Interesting moments in this include meeting up with the members of Metallica for the first time, getting to know bassist Cliff Burton and becoming a deep friend with Kirk Hammett; meeting up with Johnny Zazula; flying to Europe for the first time to do shows; and meeting with some of his musical heroes during the 1980’s, which included everyone from Lemmy of Motorhead to the guys in Iron Maiden. Outside of the personal friendships, Ian reveals the inside information about the recording industry, how things began as a band releasing their first record on an independent label to being a group-in-demand by a major label to getting advances that were beyond what they were expecting. The thrill was exciting and when Ian brought in his love of rap music into Anthrax’s world for a few minutes, that only helped open the world for them a bit more.

While the 1980’s were very much a peak for the band, the 1990’s began as a world of fantastic adventures for the group but in time, Ian found that not everything turns to gold and that if one thing can get worse, it might lead to what feels like an endless thing of other bad things to happen. He touches on how Anthrax were signed with the same label as Metallica (Elektra Records) with a new singer, had faith with the label only to realize his decisions were disapproved by the label heads, only to lose faith when the label’s decisions lead to less-than-impressive results in terms of sales. One thing leads to another, and it becomes a blame game, trying to maintain the integrity of yourself and the band while trying to let the label know you are the band worthy of the contract. Then for the label to let you know they’re letting you go. While Ian didn’t come from a wealthy background, he admits he had never been rich when Anthrax were at their highest point but to hear him talk about how he was literally scrounging to make ends meet is devastating, especially when I had assumed they were getting attention and selling fairly well. They were selling decently but to be caught within the period when the almighty grunge and alternative music was the biggest thing around, anything metal-related wasn’t doing good for everyone within the community, unless you were Metallica and Pantera. Dealing with the personalities within Anthrax are brought up a number of times, and as someone who was the face of the band and the main lyricists of most of their songs, he was putting his life on the line every day, only to find things around him were falling apart.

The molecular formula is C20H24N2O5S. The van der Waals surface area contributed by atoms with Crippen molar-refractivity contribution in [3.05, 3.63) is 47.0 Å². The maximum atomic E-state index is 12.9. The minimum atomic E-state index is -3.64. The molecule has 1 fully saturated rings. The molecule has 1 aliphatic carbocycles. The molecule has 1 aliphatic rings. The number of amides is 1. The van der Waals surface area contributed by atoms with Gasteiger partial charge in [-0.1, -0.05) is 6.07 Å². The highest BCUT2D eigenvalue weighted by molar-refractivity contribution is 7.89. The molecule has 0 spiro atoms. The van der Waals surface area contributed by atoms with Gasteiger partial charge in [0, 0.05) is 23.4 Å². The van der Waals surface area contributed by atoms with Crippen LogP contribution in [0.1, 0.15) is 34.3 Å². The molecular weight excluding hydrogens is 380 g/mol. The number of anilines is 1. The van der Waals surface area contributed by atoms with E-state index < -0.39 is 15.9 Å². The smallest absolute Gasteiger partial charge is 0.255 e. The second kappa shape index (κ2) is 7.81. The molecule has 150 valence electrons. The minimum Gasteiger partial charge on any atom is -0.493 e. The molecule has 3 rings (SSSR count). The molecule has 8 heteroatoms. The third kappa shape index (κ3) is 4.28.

There is very much a positive side to I’m The Man, for despite the downside to being part of a rock band and dealing with the business of the industry, he talks about some of the parties and celebrating he did with different bands, finding sexual lust with ladies while trying to balance it with wive #1 or wive #2, and discovering that doing certain drugs is not good for him. There was a time when Anthrax always came off as a very clean band, not exactly Straight Edge or anything like that but unlike Metallica who were the Alcoholica boys, Anthrax seemed to be like their younger fans: comic book readers, movie buffs and nerds, and headbangers who may have done stupid shit at high school. It seems Ian’s primary vice was drinking beer, and it was never heavy. However, the person that changed him as a drinker was Pantera’s Dimebag Darrell, and that chapter in a book is worth reading from paragraph to paragraph. In time, he met up with the woman who would become the love of his life, which also happened to coincide with Anthrax’s new level of success.